ministry of Elijah prophesied to occur prior to the coming of the Day of
the Lord as recorded at Malachi 4:5-6. There is no need for the body of
Enoch to be protected and preserved since there is not even a hint of a
future role for him. It is suggested that his body was simply "buried"
by God to await resurrection at the Day of the Lord return of Jesus.
It is the view of this writer that the two heralds of
the second coming are the two witnesses of Revelation 11:1-13. For a more
detailed discussion of this, see the article, The
After Moses and Elijah leave the scene, the disciples
inquire about the Old Testament prophecy that Elijah is to come first.
At Matthew 17:10-11, they ask, "Why then do the scribes
say that Elijah must come first?"
And Jesus answered, "Elijah is coming and will restore
This answer recognizes the fact that there will yet be
a future visit from Elijah just prior to the Day of the Lord return of
Jesus, as predicted by Malachi. However, Jesus also says, "Elijah
already came, and they did not recognize him, but did to him whatever they
Matthew 17:13 tells us that the disciples understood that
He had spoken to them about John the Baptizer. We learn elsewhere that
John the Baptizer had come "in the spirit and the power of Elijah,"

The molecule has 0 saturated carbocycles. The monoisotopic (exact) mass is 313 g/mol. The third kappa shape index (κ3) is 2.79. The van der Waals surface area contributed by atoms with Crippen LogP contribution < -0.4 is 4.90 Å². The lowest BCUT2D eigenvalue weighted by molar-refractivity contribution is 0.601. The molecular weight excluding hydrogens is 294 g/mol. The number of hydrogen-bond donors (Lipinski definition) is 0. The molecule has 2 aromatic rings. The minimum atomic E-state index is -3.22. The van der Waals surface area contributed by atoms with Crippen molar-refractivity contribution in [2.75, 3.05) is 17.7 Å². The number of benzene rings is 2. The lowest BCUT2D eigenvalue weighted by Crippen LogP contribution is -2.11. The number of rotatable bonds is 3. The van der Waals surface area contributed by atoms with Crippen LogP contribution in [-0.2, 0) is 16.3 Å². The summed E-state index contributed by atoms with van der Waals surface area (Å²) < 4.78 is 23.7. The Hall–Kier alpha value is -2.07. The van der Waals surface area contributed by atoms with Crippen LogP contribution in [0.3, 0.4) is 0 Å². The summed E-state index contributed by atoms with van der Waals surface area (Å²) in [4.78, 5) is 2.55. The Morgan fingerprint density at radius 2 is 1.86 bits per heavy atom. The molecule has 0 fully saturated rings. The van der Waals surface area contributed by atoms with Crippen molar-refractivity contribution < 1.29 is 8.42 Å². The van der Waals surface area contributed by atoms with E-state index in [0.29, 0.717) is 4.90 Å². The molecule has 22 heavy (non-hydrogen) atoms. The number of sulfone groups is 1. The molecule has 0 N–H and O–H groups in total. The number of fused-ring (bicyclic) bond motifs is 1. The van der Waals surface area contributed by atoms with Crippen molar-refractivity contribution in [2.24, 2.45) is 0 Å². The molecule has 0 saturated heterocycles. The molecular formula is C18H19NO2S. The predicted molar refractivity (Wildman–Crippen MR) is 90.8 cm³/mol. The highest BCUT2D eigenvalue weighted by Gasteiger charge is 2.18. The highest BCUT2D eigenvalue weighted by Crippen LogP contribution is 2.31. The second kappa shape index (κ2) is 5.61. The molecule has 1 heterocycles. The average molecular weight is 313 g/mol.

which indicates similarity in purpose and in message. The job of them both
was to announce the presence of the kingdom of God. John's message would
allow individuals of Israel to escape the judgment on the nation in 70
AD. Elijah's message will allow individuals to escape the Day of the Lord
judgments that will come upon the world immediately after His return.
When Peter writes about this event at 2 Peter 1:16-18
he has in mind the second coming of the Lord which is the hope and expectation
of the church. He describes this second coming later in chapter 3:10-14,
as the Day of the Lord and the Day of God, AND as an event that the church
should be expectantly anticipating and promoting. There is nothing in Peter's
letter about the church being removed at some time prior to this visible
and glorious return of Jesus at the Day of the Lord.
The apostles always understood the teachings of Jesus
as referring to one second coming which initiate a chain of events culminating
in the renovation of the universe and the last judgment.
Questions and comments
are always welcome